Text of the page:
On Sunday, I got into my beehives. I was checking to make sure the queens were laying and to see if there was any honey to extract.
When I talk about honey being capped, see the top of this frame, how it's white-ish. (If you add "ish" on the end of the word, it isn't as strong. Ex: It's sort of cream-ish sort of white-ish) Well the white-ish part is capped. The bottom is still open. So it's not ready to extract. The bees know exactly when the honey is ready to preserve, when the moisture content is perfect, and that's when they will cap it. But not until it's ready. Not much different than the way we can food.
That Vickie...always sneaking selfies in on my camera! And yes she came over to help me for the day, again. I gotta admit, she has been a trooper. Most people say they want to help bee keep, but when it comes to it, it doesn't work out. She has helped for two years now
Here is the real reason for this post.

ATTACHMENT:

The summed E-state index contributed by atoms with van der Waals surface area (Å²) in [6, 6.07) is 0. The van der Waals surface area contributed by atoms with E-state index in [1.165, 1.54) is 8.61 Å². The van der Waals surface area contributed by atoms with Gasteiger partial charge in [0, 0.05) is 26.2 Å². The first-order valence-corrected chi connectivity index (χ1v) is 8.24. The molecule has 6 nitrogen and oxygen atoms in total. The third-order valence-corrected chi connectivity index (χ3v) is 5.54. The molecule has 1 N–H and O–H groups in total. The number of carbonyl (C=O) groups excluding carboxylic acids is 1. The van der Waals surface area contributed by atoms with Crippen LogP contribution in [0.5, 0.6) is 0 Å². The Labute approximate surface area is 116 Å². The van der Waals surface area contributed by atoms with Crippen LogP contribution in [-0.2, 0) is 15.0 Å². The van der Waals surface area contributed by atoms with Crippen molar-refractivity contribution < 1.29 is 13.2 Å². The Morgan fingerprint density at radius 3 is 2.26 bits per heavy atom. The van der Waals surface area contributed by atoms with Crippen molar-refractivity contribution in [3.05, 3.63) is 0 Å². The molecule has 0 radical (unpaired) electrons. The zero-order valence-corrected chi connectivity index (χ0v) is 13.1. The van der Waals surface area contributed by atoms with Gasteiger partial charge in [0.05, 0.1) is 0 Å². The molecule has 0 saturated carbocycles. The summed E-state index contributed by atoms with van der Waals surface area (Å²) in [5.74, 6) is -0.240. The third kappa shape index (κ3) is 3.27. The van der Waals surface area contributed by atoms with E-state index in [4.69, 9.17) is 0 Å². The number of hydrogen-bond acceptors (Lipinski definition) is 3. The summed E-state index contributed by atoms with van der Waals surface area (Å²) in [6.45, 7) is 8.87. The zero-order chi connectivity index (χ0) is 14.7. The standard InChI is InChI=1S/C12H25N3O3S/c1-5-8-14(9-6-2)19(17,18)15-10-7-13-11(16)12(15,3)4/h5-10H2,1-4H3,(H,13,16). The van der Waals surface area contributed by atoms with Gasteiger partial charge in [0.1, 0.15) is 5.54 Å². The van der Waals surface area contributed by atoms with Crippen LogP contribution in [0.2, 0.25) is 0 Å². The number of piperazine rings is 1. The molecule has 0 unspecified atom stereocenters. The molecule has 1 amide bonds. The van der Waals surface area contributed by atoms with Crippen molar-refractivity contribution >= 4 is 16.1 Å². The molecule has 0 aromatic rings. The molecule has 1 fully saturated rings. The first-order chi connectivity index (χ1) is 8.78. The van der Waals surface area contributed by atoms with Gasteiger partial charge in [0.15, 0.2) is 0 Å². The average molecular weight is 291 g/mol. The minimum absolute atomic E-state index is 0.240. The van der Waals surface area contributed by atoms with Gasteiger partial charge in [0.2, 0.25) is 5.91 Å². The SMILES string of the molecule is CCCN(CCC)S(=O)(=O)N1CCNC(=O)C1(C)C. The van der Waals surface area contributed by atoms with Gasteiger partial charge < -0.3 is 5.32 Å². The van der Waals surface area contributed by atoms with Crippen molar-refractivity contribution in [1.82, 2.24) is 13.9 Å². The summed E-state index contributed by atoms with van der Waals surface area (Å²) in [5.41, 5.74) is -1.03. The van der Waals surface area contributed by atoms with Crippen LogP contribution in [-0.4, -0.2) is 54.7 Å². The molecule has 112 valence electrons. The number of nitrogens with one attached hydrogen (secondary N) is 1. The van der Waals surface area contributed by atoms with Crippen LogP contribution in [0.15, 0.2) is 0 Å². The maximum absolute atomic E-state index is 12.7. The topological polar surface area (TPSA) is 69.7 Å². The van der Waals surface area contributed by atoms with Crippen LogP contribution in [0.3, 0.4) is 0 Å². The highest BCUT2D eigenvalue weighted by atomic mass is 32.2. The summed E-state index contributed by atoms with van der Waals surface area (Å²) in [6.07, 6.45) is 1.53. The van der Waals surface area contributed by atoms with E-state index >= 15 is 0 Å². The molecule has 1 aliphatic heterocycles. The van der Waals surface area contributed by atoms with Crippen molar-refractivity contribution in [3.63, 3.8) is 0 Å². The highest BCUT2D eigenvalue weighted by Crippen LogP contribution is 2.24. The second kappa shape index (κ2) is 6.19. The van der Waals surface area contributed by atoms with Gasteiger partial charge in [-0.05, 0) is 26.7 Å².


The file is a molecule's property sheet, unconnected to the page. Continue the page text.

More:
I got a call from our local Extension Office on Thursday about a "swarm" which was not a swarm at all, but instead, a wild hive. It looks like a swarm in this picture.
The plan was to put an empty hive body on a ladder and drop the hive into the hive body. If only it were that easy. The ladder was too tall. The home owner had a couple of 2 x 4's handy, so we put two ladders on either side, and put the 2x4's on the steps, then set the hive on that. If it were a swarm I would have yanked on the limb, and the bees would have fallen into the brood box. However, they were attached to a very big branch on the back side, which was in the way of putting the hive in the box, then cutting it. They were also attached to several tiny branches coming out the top, and a few small branches all over.
There were a couple of times I thought the bees were going to get mad because about a dozen of them flew onto my face shield. I would never have attempted this without suiting up.
After many failed attempts of brushing the bees into the box, the homeowner (who I made sure was also suited up, got on the ladder and sawed off the entire branch they were on.) He is a brave man. Most people who are not beekeepers, are not willing to do something this close to that many bees